Television

News channels failed to balance between news and bombast

In times of crisis, news television is the most vital link between the event/happening and the people at large. Many have been been going to town talking about how great the coverage of the news channels was during the recent terrorist attacks in Mumbai. I beg to disagree. The reportage by news channels was inept and at times embarrassing. Anchors and editors use their channels to lampoon politicians, and criticise (and rightly so) all and sundry. It is time for TV news professionals to rewind and watch their own performance.

In this information age, where even terrorism seems to be manufactured for TV, it is judicious to strike a balance between news and bombast

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Granted, most reporters and anchors are young and inexperienced; the lack of professionalism was evident. News reportage, especially of a cataclysmic event like the Mumbai terror strike, requires adequately trained professional broadcasters. In this information age, where even terrorism seems to be manufactured for TV, it is judicious to strike a balance between news and bombast.

I was appalled to see PYTs on a business channel which loves to have its women presenters in multicoloured eyeshadow ask the most inane questions. Hindi channels as usual were full of bluster, rhetoric, and the kind of high pitched reporting which they seemed to specialise in their crime shows. Even more seasoned and veteran anchors seemed wanting.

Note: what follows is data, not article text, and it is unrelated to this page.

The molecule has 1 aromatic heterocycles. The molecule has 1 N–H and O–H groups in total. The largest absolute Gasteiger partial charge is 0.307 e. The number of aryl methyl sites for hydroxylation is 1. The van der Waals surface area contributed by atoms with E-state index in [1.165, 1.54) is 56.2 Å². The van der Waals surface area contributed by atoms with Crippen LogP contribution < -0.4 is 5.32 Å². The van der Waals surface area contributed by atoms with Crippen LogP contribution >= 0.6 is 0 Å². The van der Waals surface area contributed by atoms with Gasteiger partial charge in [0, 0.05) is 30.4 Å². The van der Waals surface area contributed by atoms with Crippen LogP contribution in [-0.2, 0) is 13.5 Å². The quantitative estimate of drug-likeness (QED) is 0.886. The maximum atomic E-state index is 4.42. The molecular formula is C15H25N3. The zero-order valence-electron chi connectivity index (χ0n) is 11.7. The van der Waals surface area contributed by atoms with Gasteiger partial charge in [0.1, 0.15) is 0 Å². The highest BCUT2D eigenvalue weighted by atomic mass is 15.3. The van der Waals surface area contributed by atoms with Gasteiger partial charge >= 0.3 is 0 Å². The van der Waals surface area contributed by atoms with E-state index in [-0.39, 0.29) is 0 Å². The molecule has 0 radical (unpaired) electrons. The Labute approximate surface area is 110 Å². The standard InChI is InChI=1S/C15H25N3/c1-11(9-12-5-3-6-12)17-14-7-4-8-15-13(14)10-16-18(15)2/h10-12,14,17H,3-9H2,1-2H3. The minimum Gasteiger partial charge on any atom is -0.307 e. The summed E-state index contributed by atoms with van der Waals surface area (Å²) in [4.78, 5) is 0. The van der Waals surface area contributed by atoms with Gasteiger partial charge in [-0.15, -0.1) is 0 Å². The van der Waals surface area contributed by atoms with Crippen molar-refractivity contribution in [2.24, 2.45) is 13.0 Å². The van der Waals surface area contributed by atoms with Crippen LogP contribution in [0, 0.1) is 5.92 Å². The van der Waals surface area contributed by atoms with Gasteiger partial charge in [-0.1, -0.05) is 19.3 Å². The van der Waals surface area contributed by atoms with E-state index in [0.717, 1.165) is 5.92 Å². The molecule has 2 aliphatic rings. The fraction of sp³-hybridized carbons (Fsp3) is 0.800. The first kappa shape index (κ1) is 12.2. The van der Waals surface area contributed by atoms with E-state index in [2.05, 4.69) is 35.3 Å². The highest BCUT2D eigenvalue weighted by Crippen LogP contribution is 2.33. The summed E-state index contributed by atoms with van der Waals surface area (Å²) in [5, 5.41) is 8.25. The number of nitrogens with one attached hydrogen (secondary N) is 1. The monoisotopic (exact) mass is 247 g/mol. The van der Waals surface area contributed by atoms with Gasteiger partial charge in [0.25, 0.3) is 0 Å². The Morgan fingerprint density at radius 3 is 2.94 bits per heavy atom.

Sensationalism seemed to be the driving force of most channels, whether Hindi or English. It was as if a hyper-ventilated team on high octane was working on a new Bollywood blockbuster based on terror.

Every report the reporters filed was being made out to be cathartic. They have to understand that there is no exclusivity at times like this. On one channel I heard a well-dressed editor claiming 40 times that he had the exclusive story, about the dastardly terrorists.

People had been brutally murdered. Where was the propriety that the occasion demanded? Where was the sobriety?

TV news channels have trivialised politics and reportage on politics. The terrorist strike in Mumbai gave them a chance to correct that. And sad to say, they did not rise to the occasion

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Having many cameras on the scene is not news television journalism. Reporters who looked jaded, tired and asked the most inane questions don?t make for good news journalism. Even the empathy seemed synthetic and the unruly way which reporters and camera persons jostled to grab a morsel of news was despicable.

What was also sad was the way some of the studio anchors were proselytising.You have to report. You have to analyse. Not pontificate. The studio guests were relics of the past. Please get rid of them. In this situation, you needed counter insurgency experts, psychologists, thought leaders to go beyond the news. I am tired of seeing the obsession of news channels with the page 3 crowd who seem to crop up with alacrity, no matter what the situation. These "quote-hangers" need to be mothballed as quickly as the vote hungry politicos who kept popping up on our screens.



The TV news channels have trivialised politics and reportage on politics. The terrorist strike in Mumbai gave them a chance to correct that. And sad to say, they did not rise to the occasion. While one can compliment the long hours and trauma which the reporters and crews put in, the absence of adequate preparedness showed. We have seen on television several individuals, institutions, and ideologies being ripped apart.

It?s time for broadcast news professionals to pause and think about their own inadequacies. Hopefully, they will take corrective action in the days ahead.

(Amit Khanna is chairman of Reliance Big Entertainment)

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